No single Washington home has had a fire serve so prominently as part of its story. Unlike Mount Vernon, the Pope’s Creek home did not outlive the 18th century. That meant that locating the exact spot where Washington first drew breath was a tricky affair. Preparations for the 1932 celebration of Washington’s 200th birthday meant finding his actual birth home was a big deal. A fire story that emerged at the end of the 1800s, though, offered something concrete that could bolster the claim for one buried set of ruins over another. The story took a few forms. The least embellished came from a single 1880s letter that referenced a story from Sarah Tayloe Washington, recalling that the Birth Home had burned during the Revolution, but some of its furniture had been saved. A decade or so later, neighbor and the land’s former owner, John E. Wilson, recalled hearing that the home had burned on Christmas Eve of 1779, when sparks blew into an open window in a garret, landed on some cottonseed stored there, and set the roof on fire. In 1903, a biographer named Mrs. Roger A. Pryor told her readers that Mary Washington was burning leaves near the house and accidentally set the roof alight. Her story included the saved furniture, but there was no mention of Christmas. Lastly, Washington family descendant William Lanier Washington came forward in 1926, claiming to know a family story that set the fire on Christmas Day of 1780. William Lanier added considerable details of his own and echoed the very un-Virginia-like detail of the cottonseed, although in his version, the magically wind-resistant seed was laid out for drying on the roof.

Each of these stories had advocates, and each was treated in its day as a serious and truthful memory of the past. What no one seemed to notice at the time, though, was that all of these were also garbled versions of Weems’s fake fire. It is all but impossible to untangle the mess and figure out who was spinning what and which details preceded others. What is clear is that no one who lived before the time when Weems was widely read knew any of these details and cared to share them. Anything they tell us came down through a long chain of memory.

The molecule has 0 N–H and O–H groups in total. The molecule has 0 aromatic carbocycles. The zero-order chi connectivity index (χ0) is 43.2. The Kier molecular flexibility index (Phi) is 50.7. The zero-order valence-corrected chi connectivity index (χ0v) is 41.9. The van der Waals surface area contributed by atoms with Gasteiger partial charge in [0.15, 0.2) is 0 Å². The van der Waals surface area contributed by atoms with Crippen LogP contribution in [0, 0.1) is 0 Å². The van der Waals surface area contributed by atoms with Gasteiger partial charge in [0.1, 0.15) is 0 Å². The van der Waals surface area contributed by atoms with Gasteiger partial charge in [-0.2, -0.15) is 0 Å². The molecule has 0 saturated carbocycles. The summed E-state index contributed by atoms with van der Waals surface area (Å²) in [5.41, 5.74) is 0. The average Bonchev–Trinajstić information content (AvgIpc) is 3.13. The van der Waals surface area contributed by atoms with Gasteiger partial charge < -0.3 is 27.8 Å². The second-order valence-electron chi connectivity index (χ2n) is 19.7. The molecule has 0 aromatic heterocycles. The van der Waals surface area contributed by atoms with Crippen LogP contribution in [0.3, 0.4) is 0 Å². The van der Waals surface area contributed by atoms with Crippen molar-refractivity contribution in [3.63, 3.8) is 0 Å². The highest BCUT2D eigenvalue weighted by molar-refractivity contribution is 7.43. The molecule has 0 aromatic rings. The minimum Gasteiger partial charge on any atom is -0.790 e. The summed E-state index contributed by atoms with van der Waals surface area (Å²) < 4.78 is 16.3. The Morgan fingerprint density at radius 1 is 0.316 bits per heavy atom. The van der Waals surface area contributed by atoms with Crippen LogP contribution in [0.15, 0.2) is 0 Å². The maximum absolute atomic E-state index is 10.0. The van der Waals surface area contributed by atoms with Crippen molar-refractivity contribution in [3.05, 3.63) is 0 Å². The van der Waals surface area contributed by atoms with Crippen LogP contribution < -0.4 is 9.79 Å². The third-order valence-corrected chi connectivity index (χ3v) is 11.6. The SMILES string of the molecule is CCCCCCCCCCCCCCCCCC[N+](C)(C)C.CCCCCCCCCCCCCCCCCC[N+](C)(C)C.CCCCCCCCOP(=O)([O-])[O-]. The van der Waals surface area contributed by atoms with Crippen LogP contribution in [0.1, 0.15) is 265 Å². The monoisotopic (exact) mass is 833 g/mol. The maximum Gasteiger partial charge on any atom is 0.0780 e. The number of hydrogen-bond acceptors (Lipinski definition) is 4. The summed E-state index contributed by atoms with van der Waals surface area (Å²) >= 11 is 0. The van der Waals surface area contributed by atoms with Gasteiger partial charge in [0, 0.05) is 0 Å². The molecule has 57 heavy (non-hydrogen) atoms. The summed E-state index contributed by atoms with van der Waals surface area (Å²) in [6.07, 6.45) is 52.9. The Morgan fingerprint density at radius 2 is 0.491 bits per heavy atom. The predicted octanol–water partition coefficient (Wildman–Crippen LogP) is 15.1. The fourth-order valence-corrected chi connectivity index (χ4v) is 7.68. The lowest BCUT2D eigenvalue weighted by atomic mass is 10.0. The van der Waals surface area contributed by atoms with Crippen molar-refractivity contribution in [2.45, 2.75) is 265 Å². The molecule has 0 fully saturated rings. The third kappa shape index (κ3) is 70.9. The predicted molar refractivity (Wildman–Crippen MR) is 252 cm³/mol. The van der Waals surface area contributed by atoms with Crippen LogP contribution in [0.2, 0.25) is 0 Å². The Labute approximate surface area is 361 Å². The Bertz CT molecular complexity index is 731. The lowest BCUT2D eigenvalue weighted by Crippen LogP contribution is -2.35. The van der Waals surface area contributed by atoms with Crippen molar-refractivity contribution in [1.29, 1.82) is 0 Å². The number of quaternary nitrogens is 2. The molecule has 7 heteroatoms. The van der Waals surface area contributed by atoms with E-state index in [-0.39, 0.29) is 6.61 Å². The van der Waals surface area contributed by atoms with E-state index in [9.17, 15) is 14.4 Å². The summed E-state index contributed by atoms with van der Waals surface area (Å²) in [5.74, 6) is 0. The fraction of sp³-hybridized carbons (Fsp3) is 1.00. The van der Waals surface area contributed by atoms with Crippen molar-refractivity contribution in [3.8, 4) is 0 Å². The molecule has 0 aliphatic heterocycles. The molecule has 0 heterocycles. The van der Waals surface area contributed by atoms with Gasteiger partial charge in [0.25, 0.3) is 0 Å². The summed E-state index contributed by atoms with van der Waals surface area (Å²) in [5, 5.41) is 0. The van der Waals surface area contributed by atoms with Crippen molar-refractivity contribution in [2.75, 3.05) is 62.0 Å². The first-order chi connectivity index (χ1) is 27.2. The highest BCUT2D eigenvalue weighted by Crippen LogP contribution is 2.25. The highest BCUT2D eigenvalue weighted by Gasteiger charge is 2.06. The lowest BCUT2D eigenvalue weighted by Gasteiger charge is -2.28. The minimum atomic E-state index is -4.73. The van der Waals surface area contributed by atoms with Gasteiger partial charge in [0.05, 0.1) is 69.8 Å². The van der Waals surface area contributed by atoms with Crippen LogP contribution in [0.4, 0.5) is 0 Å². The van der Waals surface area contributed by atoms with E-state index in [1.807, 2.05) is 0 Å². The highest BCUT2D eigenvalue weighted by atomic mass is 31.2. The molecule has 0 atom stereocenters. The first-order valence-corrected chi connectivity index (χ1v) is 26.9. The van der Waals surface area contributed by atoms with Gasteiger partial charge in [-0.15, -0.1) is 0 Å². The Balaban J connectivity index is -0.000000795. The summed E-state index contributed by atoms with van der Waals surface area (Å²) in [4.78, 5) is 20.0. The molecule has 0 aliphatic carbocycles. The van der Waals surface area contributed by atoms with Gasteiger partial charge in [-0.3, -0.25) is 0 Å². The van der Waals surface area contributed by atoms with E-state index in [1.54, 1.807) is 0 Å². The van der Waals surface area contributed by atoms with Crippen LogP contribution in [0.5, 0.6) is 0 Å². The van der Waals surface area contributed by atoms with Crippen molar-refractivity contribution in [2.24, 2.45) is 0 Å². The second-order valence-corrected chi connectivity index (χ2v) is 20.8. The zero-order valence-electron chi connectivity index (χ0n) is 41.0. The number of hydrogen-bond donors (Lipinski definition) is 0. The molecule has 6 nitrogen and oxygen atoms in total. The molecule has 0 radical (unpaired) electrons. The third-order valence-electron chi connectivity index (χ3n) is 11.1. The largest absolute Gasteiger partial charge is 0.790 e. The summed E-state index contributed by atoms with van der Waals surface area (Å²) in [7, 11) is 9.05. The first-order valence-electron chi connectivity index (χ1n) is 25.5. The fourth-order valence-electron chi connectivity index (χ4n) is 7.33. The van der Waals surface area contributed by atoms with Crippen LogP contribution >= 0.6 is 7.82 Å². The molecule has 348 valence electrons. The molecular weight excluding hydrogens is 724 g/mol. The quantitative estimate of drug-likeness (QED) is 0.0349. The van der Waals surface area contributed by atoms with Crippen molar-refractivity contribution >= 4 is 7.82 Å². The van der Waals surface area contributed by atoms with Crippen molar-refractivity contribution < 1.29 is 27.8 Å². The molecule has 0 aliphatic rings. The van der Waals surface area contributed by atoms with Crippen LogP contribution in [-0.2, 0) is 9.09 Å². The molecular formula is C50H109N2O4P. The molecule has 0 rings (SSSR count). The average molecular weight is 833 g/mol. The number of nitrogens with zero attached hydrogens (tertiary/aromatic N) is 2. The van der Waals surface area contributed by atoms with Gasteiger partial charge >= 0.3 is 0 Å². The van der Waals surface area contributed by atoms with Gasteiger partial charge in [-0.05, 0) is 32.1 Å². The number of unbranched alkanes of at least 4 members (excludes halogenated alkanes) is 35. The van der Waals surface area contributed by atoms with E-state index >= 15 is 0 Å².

And therein is the key word: memory.

In earlier days, people were likely to attribute any similarities to all of these stories sharing a root—and that shared root had to be true. In that line of thought, the variations were not problems—they were confirmations.

Today we are less wide-eyed. When we see these sorts of swirling interchangeable details, alarm bells go off. There is a difference between history—a source-based study of the past—and memory—the things we have heard but have never subjected to critique and study. Memory is emotional, often powerfully tied to the connection we share with the people who told us our cherished tales.

It was the workings of memory that allowed Weems to slip into history when no one was looking. Augustine’s “calamity” can be duly verified, and there is no reason the Washington Birth Home could not have burned—in fact, there is good evidence to suggest it did. But as for the dates and details that emerged through turn-of-the-century storytelling, a large dose of salt is recommended.

Still, the stories offer a useful lesson. As much as we would like to equate memory and history with oil and water, the truth is that they tend to flow into one another in unsettling ways.

About the Author

A member of the Washington Library’s 2016 class of research fellows, Philip Levy is a professor of history at the University of South Florida. He was part of the team that discovered Washington’s childhood home and is working with the National Park Service to reanalyze Washington’s birthplace in Westmoreland, Virginia. He is the author of Where the Cherry Tree Grew: The Story of Ferry Farm, George Washington’s Boyhood Home (2013) and George Washington Written Upon the Land: Nature, Memory, Myth, and Landscape (2015).